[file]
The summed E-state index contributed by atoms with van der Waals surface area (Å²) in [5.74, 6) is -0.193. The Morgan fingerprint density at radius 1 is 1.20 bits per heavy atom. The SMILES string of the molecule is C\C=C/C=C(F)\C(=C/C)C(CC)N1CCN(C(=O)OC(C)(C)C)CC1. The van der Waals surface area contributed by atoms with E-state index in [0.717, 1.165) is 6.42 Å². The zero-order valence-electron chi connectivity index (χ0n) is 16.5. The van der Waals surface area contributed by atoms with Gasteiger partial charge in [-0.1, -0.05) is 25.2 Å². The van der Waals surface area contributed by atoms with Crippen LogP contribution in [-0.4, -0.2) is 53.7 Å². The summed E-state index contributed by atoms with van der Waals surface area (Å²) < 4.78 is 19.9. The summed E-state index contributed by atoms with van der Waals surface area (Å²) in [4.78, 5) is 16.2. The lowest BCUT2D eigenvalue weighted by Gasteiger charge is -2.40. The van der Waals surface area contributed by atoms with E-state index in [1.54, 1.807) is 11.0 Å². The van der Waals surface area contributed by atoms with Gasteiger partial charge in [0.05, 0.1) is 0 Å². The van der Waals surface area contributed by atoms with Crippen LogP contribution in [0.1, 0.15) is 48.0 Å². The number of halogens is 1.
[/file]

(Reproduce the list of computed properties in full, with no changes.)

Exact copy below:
The summed E-state index contributed by atoms with van der Waals surface area (Å²) in [5.74, 6) is -0.193. The Morgan fingerprint density at radius 1 is 1.20 bits per heavy atom. The SMILES string of the molecule is C\C=C/C=C(F)\C(=C/C)C(CC)N1CCN(C(=O)OC(C)(C)C)CC1. The van der Waals surface area contributed by atoms with E-state index in [0.717, 1.165) is 6.42 Å². The zero-order valence-electron chi connectivity index (χ0n) is 16.5. The van der Waals surface area contributed by atoms with Gasteiger partial charge in [-0.1, -0.05) is 25.2 Å². The van der Waals surface area contributed by atoms with Crippen LogP contribution in [-0.4, -0.2) is 53.7 Å². The summed E-state index contributed by atoms with van der Waals surface area (Å²) < 4.78 is 19.9. The summed E-state index contributed by atoms with van der Waals surface area (Å²) in [4.78, 5) is 16.2. The lowest BCUT2D eigenvalue weighted by Gasteiger charge is -2.40. The van der Waals surface area contributed by atoms with E-state index in [1.54, 1.807) is 11.0 Å². The van der Waals surface area contributed by atoms with Gasteiger partial charge in [0.05, 0.1) is 0 Å². The van der Waals surface area contributed by atoms with Crippen LogP contribution in [0.1, 0.15) is 48.0 Å². The number of halogens is 1.